If you’ve already placed an order for the imminent McLaren BP23, we suggest you check your post. McLaren has announced those who have pre-ordered the car will receive a sculpture related to the BP23 – and it's the best look yet at the new car’s interior.
Called the ‘Speed Form’, the sculpture is going to all 106 buyers of the new car, and McLaren says each example took around 30 hours of hand polishing. Get past the slightly ridiculous nature of all of this, though, and it gives us a new insight into what the car will look like.
Just like the McLaren F1, the BP23 will feature a three-seat, driver-focused layout – but it’ll be done in a far more swooping, modern style than the original hypercar. Take a look at the model above to see what we mean, and keep reading to find out everything else we know about the next McLaren F1.
McLaren BP23 hypercar: what we know
Top end hybrid power will propel McLaren’s 2020 Ultimate Series car to in excess of 391km/h, the supercar-maker has revealed. That means the three-seat hyper-GT, codenamed BP23, will become the fastest car in McLaren’s history – and the world’s fastest hybrid.
But BP23 is not gunning for the mantle of the world’s fastest production car, set by the 431km/h Bugatti Veyron SuperSport and ratified by Guinness World Records, though subsequently eclipsed in unofficial runs by Hennessey and Köenigsegg supercars.
McLaren sees BP23 as being unique in other ways. Owners will be able to carry a lot of luggage, two passengers, and get from A to B incredibly quickly in the height of luxury and using innovative technology.
The drivetrain will mate an uprated version of the twin-turbo 4.0-litre V8 – already summoning 814bhp for the Senna GTR track monster – with electric assistance. 'The V8 will have a lot more power,’ promises the Ultimate Series boss.
The high speed-target throws up logistical issues for the engineering team, such as where to test. The Bugatti (and McLaren F1) achieved v-max at Volkswagen Group’s Ehra-Lessien test track complete with its 5.4-mile straight – the track is probably off limits to McLaren these days though.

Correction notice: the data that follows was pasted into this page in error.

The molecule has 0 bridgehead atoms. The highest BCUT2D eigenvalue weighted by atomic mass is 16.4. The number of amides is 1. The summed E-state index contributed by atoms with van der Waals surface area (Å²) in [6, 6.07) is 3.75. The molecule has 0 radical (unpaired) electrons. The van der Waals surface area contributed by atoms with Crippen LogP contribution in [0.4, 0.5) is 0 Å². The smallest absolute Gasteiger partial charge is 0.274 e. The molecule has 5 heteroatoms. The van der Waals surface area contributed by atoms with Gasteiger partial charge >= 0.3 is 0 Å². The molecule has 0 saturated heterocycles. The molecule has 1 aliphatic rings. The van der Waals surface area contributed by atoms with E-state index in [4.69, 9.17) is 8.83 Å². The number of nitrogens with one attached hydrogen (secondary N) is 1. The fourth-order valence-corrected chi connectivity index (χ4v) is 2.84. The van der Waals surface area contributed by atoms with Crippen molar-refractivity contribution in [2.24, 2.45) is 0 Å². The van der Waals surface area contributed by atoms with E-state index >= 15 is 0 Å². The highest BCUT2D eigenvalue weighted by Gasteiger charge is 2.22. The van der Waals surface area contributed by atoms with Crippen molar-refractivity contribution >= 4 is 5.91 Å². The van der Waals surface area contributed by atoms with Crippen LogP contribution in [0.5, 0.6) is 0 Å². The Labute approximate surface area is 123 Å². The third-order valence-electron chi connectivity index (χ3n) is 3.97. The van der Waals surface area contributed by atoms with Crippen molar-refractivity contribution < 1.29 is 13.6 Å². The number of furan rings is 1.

BP23 will have adaptive dampers, to provide a ride spectrum from comfortable cruise to track capable, and to enable the body to be lowered for high speed runs.
The final BP23 will use an overhauled version of the 720S’s carbon fibre Monocage tub, revised to accommodate the central driving position. McLaren has been developing the cockpit’s bespoke ergonomics for months, including controls relocated either side of the driver and screens relaying the view along the wings from side-mounted cameras.
The project director is confident that the rearwards view will be relayed by cameras, by meeting the requirements of UN vehicle regulation ECE 46. Its instructions are two-fold: that the screens can’t be turned off, and that the cameras relay the same field of view as mirrors’.
The bigger challenge is finding how to mount the side cameras to deliver the requisite broad view – McLaren is reluctant to mount them on stalks, with its aerodynamic implications, as that would negate the advantage over using side mirrors.
The finished BP23 will be christened with a word, rather than McLaren’s numeric-alpha formula used for the 720S and 570GT. Perhaps the McLaren McLaren, or the McLaren Bruce? Or simply, The Ron?
Regardless, build of the £1.65m (+ taxes) hyper-GT is scheduled for late 2019/early 2020. The 106 lucky customers will be counting the days…